What is love for science

what is love for science

Arash Javanbakht is a Friend of The Conversation. Disclosure statement The authors do not work for, consult, own shares in or receive funding from any company or organisation that would benefit from this article, and have disclosed no relevant affiliations beyond their academic appointment. Wayne State University provides funding as a member of The Conversation US. Fear may be as old as life on Earth. It is a fundamental, deeply wired reaction, evolved over the history of biology, to protect organisms against perceived threat to their integrity or existence. Fear may be as simple as a cringe of an antenna in a snail that is touched, or as complex as existential anxiety in a human.

So, it makes sense that the high arousal state we experience during a scare may also be experienced in a more positive light. We are psychiatrists who treat fear and study its neurobiology. Our studies and clinical interactions, as well as those of others, suggest that a major factor in how we experience fear has to do with the context. When you enter a haunted house during Halloween season, for example, anticipating a ghoul jumping out at you and knowing it isn’t really a threat, you are able to quickly relabel the experience. In contrast, if you were walking in a dark alley at night and a stranger began chasing you, both your emotional and thinking areas of the brain would be in agreement that the situation is dangerous, and it’s time to flee! But how does your brain do this? Fear reaction starts in the brain and spreads through the body to make adjustments for the best defense, or flight reaction. The fear response starts in a region of the brain called the amygdala. For example, the amygdala activates whenever we see a human face with an emotion. This reaction is more pronounced with anger and fear.

A threat stimulus, such as the sight of a predator, triggers a fear response in the amygdala, which activates areas involved in preparation for motor functions involved in fight or flight. It also triggers release of stress hormones and sympathetic nervous system. This leads to bodily changes that prepare us to be more efficient in a danger: The brain becomes hyperalert, pupils dilate, the bronchi dilate and breathing accelerates. Heart rate and blood pressure rise. Blood flow and stream of glucose to the skeletal muscles increase. Organs not vital in survival such as the gastrointestinal system slow down. A part of the brain called the hippocampus is closely connected with the amygdala. The hippocampus and prefrontal cortex help the brain interpret the perceived threat. They are involved in a higher-level processing of context, which helps a person know whether a perceived threat is real.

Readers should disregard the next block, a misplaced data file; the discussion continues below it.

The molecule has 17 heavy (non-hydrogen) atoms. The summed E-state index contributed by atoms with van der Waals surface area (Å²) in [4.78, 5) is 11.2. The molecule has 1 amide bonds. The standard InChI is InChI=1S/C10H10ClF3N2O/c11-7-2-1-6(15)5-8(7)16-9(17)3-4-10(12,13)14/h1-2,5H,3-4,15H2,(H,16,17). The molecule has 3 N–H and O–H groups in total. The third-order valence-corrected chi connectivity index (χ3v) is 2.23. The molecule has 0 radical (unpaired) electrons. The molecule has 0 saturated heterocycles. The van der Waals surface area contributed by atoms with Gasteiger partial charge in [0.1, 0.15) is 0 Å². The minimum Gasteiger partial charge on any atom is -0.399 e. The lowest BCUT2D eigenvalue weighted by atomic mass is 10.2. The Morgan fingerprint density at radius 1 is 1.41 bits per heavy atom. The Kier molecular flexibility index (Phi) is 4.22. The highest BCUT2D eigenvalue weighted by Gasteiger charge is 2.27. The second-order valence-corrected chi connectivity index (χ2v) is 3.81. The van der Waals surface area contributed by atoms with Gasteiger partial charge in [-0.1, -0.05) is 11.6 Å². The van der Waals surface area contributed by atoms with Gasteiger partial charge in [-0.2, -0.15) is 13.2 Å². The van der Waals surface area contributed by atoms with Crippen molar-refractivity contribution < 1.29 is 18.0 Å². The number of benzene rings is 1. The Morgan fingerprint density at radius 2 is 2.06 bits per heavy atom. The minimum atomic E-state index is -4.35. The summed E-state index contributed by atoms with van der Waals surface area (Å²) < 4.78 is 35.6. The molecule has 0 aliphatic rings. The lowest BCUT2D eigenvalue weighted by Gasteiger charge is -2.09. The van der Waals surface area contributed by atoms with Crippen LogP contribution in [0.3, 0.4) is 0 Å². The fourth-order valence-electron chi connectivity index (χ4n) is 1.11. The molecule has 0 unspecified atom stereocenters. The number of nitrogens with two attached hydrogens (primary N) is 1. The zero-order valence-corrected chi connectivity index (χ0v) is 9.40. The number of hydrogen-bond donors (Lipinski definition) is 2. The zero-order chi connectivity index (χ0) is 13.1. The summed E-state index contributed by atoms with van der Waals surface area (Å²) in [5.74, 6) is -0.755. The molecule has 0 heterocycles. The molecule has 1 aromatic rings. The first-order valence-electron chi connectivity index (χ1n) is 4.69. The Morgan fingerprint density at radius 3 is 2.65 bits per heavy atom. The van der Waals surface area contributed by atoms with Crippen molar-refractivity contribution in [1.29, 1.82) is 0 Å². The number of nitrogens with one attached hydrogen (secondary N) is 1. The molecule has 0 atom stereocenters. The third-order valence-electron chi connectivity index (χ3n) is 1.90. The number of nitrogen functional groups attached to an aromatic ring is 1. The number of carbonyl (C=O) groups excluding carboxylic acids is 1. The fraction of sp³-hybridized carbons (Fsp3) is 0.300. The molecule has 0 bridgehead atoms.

For instance, seeing a lion in the wild can trigger a strong fear reaction, but the response to a view of the same lion at a zoo is more of curiosity and thinking that the lion is cute. This is because the hippocampus and the frontal cortex process contextual information, and inhibitory pathways dampen the amygdala fear response and its downstream results. How do we learn the difference? Similar to other animals, we very often learn fear through personal experiences, such as being attacked by an aggressive dog, or observing other humans being attacked by an aggressive dog. If a sign says the dog is dangerous, proximity to the dog will trigger a fear response. We learn safety in a similar fashion: experiencing a domesticated dog, observing other people safely interact with that dog or reading a sign that the dog is friendly. Why do some people enjoy being scared? Fear creates distraction, which can be a positive experience. Furthermore, when we experience these frightening things with the people in our lives, we often find that emotions can be contagious in a positive way. We are social creatures, able to learn from one another.

So, when you look over to your friend at the haunted house and she’s quickly gone from screaming to laughing, socially you’re able to pick up on her emotional state, which can positively influence your own. While each of these factors – context, distraction, social learning – have potential to influence the way we experience fear, a common theme that connects all of them is our sense of control. When we are able to recognize what is and isn’t a real threat, relabel an experience and enjoy the thrill of that moment, we are ultimately at a place where we feel in control. That perception of control is vital to how we experience and respond to fear. It is important to keep in mind that everyone is different, with a unique sense of what we find scary or enjoyable. This raises yet another question: While many can enjoy a good fright, why might others downright hate it? Why do some people not enjoy being scared? Any imbalance between excitement caused by fear in the animal brain and the sense of control in the contextual human brain may cause too much, or not enough, excitement.

what is love for science